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Princeton University Press, May 13, 2010 - Biography & Autobiography - 376 pages

Originally published in 1854, Walden, or Life in the Woods, is a vivid account of the time that Henry D. Thoreau lived alone in a secluded cabin at Walden Pond. It is one of the most influential and compelling books in American literature.

This new paperback edition--introduced by noted American writer John Updike--celebrates the 150th anniversary of this classic work. Much of Walden's material is derived from Thoreau's journals and contains such engaging pieces as "Reading" and "The Pond in the Winter." Other famous sections involve Thoreau's visits with a Canadian woodcutter and with an Irish family, a trip to Concord, and a description of his bean field. This is the complete and authoritative text of Walden--as close to Thoreau's original intention as all available evidence allows.

For the student and for the general reader, this is the ideal presentation of Thoreau's great document of social criticism and dissent.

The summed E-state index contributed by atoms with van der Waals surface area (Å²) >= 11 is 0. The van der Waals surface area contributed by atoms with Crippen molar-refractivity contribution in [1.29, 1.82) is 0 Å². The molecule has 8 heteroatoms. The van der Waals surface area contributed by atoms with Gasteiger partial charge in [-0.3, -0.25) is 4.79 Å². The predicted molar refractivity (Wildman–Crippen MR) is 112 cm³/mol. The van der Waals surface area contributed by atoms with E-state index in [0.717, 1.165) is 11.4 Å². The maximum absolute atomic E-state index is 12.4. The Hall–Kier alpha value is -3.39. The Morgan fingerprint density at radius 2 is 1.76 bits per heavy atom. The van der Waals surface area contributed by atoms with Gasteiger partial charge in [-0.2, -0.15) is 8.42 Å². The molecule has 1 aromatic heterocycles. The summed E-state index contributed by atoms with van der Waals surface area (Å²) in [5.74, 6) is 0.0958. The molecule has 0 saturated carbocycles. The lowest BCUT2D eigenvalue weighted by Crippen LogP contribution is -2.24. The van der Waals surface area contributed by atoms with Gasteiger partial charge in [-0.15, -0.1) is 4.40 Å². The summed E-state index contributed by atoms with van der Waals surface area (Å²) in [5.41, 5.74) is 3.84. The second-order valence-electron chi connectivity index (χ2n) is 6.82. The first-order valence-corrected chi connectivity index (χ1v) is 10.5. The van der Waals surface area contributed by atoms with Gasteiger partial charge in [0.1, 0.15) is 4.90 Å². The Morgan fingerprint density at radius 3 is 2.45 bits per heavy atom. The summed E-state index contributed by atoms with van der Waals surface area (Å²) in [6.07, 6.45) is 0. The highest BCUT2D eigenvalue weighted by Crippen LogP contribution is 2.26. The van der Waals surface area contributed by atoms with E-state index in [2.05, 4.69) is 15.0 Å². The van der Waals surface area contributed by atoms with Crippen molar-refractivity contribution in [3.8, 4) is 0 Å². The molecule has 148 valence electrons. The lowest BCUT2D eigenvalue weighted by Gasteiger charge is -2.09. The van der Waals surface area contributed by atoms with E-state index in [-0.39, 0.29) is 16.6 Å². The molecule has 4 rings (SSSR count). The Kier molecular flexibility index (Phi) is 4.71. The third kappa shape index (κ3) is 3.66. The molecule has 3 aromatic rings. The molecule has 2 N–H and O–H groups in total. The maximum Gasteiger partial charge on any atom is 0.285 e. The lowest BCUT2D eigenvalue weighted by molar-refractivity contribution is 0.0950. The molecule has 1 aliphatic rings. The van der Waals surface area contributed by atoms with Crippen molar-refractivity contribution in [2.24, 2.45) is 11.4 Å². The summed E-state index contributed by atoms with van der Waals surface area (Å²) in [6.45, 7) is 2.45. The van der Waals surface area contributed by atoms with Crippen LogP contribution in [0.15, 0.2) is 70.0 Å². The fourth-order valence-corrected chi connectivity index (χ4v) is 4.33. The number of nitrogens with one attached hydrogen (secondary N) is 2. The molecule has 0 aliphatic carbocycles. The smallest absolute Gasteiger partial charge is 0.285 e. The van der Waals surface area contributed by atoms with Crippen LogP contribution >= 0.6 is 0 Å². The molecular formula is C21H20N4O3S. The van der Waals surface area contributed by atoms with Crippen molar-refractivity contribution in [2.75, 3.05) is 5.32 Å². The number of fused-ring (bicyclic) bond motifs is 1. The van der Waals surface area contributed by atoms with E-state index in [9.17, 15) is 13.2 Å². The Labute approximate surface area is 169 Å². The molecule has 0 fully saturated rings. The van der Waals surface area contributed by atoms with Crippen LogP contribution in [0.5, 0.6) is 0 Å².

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I'm almost at the age Thoreau went to the Woods to discover himself, and life. I am not sure I have discovered myself yet, I'M not sure when I will. Nevertheless, one thing seems clear, this guy was one of the most original thinkers of all the time. This book, plus "On Civil Disobedience," should be a required reading for everyone.  

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About the author (2010)

John Updike is a Pulitzer Prize-winning novelist, short story writer, and poet, internationally known for his novels "Rabbit, Run" (1960), "Rabbit Redux" (1971), "Rabbit is Rich" (1981), and "Rabbit at Rest" (1990). He lives in rural Massachusetts.

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